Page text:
The people that interview you are going to be, in most cases, the people that work with you. Amidst all the preparation, what some interviewees really forget is to be likable. It’s not just enough to demonstrate that you have the chops for the position. People hire people they like. The competent likable people are who they remember at the end of the day, especially when 20 applicants were interviewed for one opening. So smile away, and jump on making a connection with your reviewer like you would a friend, not forgetting to reaffirm your skills as related to the job description(s) (which you should know down to the T).

Also, little details go a long way. When shaking hands, make sure your hands are warm (!) Cold handshakes can dampen first impressions. Either hold a hot cup of coffee before you go in, or rub them hot. Have thank you cards with you on the day of the interview. Once everything is done and you have their business cards, cross the street, go to a café and start writing your thank yous then and there. Deliver them to the reception desk and ask that they be given to each of your interviewers. They'll never expect it, which is a good thing, because no one else did it but you.   

Failure in past interviews can only make you stronger for the ones in the future. Take note of all that you did wrong in the past to make it right for all that you will do in the future. Know the job; use buzz words; and always provide vivid, real-life past experiences as examples to make your case. Nothing like a rich colorful story to make the stiff hiring manager remember that crazy Starbucks Mocha latte driven 19 hour workday you pulled off in Quarter 2 in your last job/internship to ensure the client’s deliverable was handed over on time.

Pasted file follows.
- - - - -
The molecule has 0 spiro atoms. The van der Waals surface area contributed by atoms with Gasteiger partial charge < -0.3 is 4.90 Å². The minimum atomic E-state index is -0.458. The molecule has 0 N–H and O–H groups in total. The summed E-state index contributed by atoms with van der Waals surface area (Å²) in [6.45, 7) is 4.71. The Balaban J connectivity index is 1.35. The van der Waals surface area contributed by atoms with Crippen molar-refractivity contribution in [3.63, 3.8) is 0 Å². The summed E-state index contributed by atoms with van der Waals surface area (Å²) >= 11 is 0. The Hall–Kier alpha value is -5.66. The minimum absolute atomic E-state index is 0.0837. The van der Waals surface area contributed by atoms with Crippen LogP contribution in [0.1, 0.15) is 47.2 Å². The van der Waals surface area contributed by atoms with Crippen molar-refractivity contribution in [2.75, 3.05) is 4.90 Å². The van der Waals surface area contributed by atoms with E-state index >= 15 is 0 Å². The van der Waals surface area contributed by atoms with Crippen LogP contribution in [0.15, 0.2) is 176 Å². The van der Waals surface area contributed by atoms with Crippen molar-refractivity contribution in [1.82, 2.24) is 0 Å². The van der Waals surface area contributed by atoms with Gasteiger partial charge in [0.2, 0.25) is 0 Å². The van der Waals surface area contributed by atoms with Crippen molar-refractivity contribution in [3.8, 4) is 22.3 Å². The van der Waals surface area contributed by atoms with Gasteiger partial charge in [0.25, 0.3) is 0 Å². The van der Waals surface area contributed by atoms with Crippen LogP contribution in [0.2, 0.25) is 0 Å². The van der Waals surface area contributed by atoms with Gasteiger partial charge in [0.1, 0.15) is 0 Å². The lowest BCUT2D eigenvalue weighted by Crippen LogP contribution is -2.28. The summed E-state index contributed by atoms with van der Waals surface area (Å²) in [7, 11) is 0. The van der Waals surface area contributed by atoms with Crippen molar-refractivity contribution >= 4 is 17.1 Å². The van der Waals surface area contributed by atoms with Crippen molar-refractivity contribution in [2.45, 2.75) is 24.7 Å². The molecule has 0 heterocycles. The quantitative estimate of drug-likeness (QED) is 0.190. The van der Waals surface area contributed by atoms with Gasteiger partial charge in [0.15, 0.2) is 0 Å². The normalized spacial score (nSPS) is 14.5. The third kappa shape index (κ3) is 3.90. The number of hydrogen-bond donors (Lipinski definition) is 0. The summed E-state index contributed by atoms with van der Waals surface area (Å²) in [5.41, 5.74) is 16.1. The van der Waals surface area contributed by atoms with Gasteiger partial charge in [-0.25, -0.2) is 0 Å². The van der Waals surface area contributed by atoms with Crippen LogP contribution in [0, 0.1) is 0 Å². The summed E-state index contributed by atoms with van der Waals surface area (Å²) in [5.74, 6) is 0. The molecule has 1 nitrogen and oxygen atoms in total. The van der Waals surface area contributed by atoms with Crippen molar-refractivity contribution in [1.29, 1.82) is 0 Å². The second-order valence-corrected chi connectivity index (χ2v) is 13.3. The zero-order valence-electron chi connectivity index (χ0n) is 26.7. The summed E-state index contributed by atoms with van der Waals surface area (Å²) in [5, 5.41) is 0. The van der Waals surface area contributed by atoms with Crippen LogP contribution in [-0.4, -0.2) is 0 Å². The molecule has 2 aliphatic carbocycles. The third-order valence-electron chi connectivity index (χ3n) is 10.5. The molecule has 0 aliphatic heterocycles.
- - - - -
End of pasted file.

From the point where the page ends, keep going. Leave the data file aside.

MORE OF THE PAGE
Credit - Bible Study Image

No one can tell you how to get a job with 100% certainty. What people can tell you is how to have the best shot at it. Never stop trying because every next knock can be the door that opens. I hope these tips help you and motivate you to know what you need to know, to go do what you need to do to secure yourself a spot in the real world. Until then, let me know if I’ve missed anything or if you have other helpful tips you’d like to share as well. Adieu.

Context for this piece: Being on an alumni panel last month was great. But I also left the event feeling like there were so many things left unsaid. So here’s my way of making up for that.    

1 comment:

  1. Be you a freshman or a graduating senior, college life forever involves panting from stress. It’s kind of like running a 4 year long marathon ridden with the occasional shin splint, while sweating from a heatwave of endless nerves. semiongaychuk.tumblr.com

    ReplyDelete